Elizabeth Stein is a doctoral student in political science at UCLA. Her dissertation is titled Leading the Way: The Media and the Struggle for Democracy. Stein has worked in corporate public relations, sports marketing and as a freelance writer and editor. In 2004-2005, she conducted fieldwork in Brazil and Chile as a Fulbright scholar. Stein received her M.S. from Northwestern University’s Medill School of Journalism in 1997 and her B.A. from the University of North Carolina at Chapel Hill. Stein’s research at the Shorenstein Center will examine political activists’ use of the media to gauge government tolerance and assess the risk of participation in anti-regime activities amid authoritarian rule. Paper PDF
Spring 2007 Visiting Faculty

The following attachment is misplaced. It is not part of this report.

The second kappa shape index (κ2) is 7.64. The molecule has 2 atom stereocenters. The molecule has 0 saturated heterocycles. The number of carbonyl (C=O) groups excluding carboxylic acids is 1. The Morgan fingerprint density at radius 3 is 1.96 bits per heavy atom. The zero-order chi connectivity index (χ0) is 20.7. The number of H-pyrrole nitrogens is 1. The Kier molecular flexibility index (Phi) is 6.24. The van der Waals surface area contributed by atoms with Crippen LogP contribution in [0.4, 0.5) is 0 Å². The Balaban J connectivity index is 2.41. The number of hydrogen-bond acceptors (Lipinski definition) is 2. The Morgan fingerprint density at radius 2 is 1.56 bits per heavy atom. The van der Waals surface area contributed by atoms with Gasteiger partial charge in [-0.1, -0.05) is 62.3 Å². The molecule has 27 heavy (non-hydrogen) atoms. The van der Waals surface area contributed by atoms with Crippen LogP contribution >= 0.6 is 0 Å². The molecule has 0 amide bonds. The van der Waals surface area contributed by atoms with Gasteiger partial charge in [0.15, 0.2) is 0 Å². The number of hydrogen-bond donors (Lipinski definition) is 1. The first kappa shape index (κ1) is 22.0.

Matthew A. Baum is a Visiting Associate Professor of Public Policy. He joined the Kennedy School faculty in July 2006 and is an associate professor of political science and communication studies at UCLA. Baum’s research focuses on integrating domestic political variables into theories of international conflict and cooperation in general and American foreign policy in particular, as well as on the role of the mass media and public opinion in contemporary American politics. In 2003, Baum published Soft News Goes to War: Public Opinion and American Foreign Policy in the New Media Age. His work has been published in the American Political Science Review, Presidential Studies Quarterly, the Journal of Conflict Resolution, the American Journal of Political Science, International Studies Quarterly and Public Opinion Quarterly. Baum received his Ph.D. from the University of California, San Diego in political science in 2000. He will teach two courses in the spring, “Political Communication” and “Mass Media, Public Opinion, and U.S. Foreign Policy.”